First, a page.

By Tony DeGol
Everyone knows good food can nourish a body and spirit, and for one Cresson family, some dinners are now a gentle reminder that people care – one meal at a time.
Heather Gailey was a member of Saint Aloysius Parish in Cresson, an alum of Catholic education in Cresson, and a former teacher at Saint Michael School in Loretto. Along with her husband, two daughters, and parents, she was a fixture in the local Church – volunteering her time and talent and making everyone feel welcome.
Heather passed on November 30, 2021, due to complications from COVID-19. She was 45 years old.
These weeks since her passing have been challenging for her family.
Her daughters attend All Saints Catholic School in Cresson, and just as any family would respond when a member of that family is hurting, the school community felt compelled to step up with some gesture of comfort and support.
Allie Kirsch’s son is an ASCS eighth grader along with Heather’s older daughter.
“Our kids have gone to school together for their whole Catholic education experience, and a lot of us eighth grade parents were talking to each other about what we can do to support the family,” Kirsch explained.
One idea was to provide meals or restaurant gift cards to the Gailey family throughout the month of January.
Before too long, parents from the ASCS sixth grade class – where the Heather’s younger daughter is a member – relayed that they were interested in doing something similar.
Hence, a collaboration was born and the parents decided to offer a meal train.
“We know the family well,” Kirsch continued. “They have volunteered so much at the school and in the community, so everyone just wanted to show some gesture to the family. We knew they wouldn’t have needed this, but we were hoping they would let us do it just so they would know we’re thinking of them.”
Due to overwhelming support from the school, the two Cresson parishes, and beyond, the plan to supply dinners just in January quickly grew to the entire year.
“I think that just shows the impact that Heather has had on a lot of people,” Kirsch added. “We’re just thankful that the family will let us do this for them. We know it’s a small gesture, but we want them to know that every meal that is prepared or dropped off is done with Heather in mind, and we’re honoring her, and we’re praying for the family.”
This remarkable act of kindness is less about the food, and more about a Catholic community walking the journey with those who are hurting or struggling.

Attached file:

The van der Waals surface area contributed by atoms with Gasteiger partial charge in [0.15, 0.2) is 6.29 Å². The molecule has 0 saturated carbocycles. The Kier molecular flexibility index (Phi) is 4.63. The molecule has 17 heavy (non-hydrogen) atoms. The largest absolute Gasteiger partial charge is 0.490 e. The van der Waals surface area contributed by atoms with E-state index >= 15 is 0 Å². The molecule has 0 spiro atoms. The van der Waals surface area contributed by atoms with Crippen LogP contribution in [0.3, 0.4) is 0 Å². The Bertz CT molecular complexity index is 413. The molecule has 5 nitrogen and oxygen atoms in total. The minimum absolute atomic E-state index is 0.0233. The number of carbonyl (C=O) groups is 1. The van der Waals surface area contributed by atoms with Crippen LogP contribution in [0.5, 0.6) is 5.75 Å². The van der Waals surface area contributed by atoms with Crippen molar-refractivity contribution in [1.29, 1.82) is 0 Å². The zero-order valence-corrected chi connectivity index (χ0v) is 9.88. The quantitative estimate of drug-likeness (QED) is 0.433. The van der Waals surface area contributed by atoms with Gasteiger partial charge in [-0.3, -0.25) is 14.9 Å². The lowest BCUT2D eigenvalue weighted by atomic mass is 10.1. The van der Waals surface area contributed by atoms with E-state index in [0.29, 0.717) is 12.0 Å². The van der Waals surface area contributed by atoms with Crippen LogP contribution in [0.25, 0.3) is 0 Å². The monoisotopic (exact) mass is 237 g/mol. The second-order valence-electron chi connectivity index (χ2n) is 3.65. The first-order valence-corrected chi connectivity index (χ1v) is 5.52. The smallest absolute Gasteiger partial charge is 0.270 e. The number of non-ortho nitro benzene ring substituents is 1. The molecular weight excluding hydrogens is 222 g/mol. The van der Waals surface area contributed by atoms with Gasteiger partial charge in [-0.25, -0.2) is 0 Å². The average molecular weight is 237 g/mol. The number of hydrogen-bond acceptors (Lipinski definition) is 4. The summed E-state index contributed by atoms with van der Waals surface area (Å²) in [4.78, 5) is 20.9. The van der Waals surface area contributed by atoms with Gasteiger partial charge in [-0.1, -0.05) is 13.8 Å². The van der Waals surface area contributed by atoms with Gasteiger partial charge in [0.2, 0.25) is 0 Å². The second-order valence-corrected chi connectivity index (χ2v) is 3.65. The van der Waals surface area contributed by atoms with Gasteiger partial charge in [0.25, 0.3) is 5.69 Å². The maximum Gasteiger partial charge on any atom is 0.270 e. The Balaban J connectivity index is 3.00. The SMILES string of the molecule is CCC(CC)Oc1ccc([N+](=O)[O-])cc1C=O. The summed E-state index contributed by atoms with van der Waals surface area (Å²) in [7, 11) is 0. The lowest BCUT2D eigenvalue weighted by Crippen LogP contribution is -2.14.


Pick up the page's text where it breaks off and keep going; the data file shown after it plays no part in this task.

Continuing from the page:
“We want them to know they’re not alone, and we’ll always be there for them,” stressed Peggy Beck, a veteran Catholic educator in the Diocese of Altoona-Johnstown who taught Heather years ago at the former Saint Aloysius School in Cresson and Heather’s two daughters at All Saints. “There isn’t a lot we can do to ease their sorrow, but we can take care of their day-to-day comforts as much as we can.”
Beck is among the many folks who have signed up to offer meals for the Gailey family.
Father Leo Arnone is the pastor of the Cresson parishes and Catholic school. He is impressed by the loving support his parishioners are showering on the Gailey family, but he is really not surprised.
“Here in Cresson, I find there is quite often an outreach for each other,” he stated. “This endeavor, started by Allie, is something they came up with themselves, which I think is very commendable. That tells me they’re listening to the Word of God, they’re listening to homilies in which we talk to people about putting their faith into practice. To me, it really is their faith in action.”
As family and friends continue to remember Heather fondly and shower her family with support, Father Arnone says it is important for all who are in mourning to know that the Catholic Church is there to walk with them on the challenging path.
“When we are grieving, there is a time to look inwardly to try to sort things out, but we don’t have to be on that journey alone,” he mentioned. “We’re very proud of the Gailey family for how they’ve managed to come through this so far. I hope that they and others who are struggling with grief know that they don’t have to make that trip alone. There are people who want to help with Christ leading the way.”
Heather’s husband has expressed his heartfelt gratitude for the overwhelming support he and his daughters have received from the Catholic Community of Cresson and beyond – support that likely will not end anytime soon.
“We treasured Heather so much,” Kirsh insisted. “We just want to do everything we can to honor her memory and keep her memory alive. Hopefully this is just the start of ways to honor her.”
[Photo: Heather Gailey and her daughters.]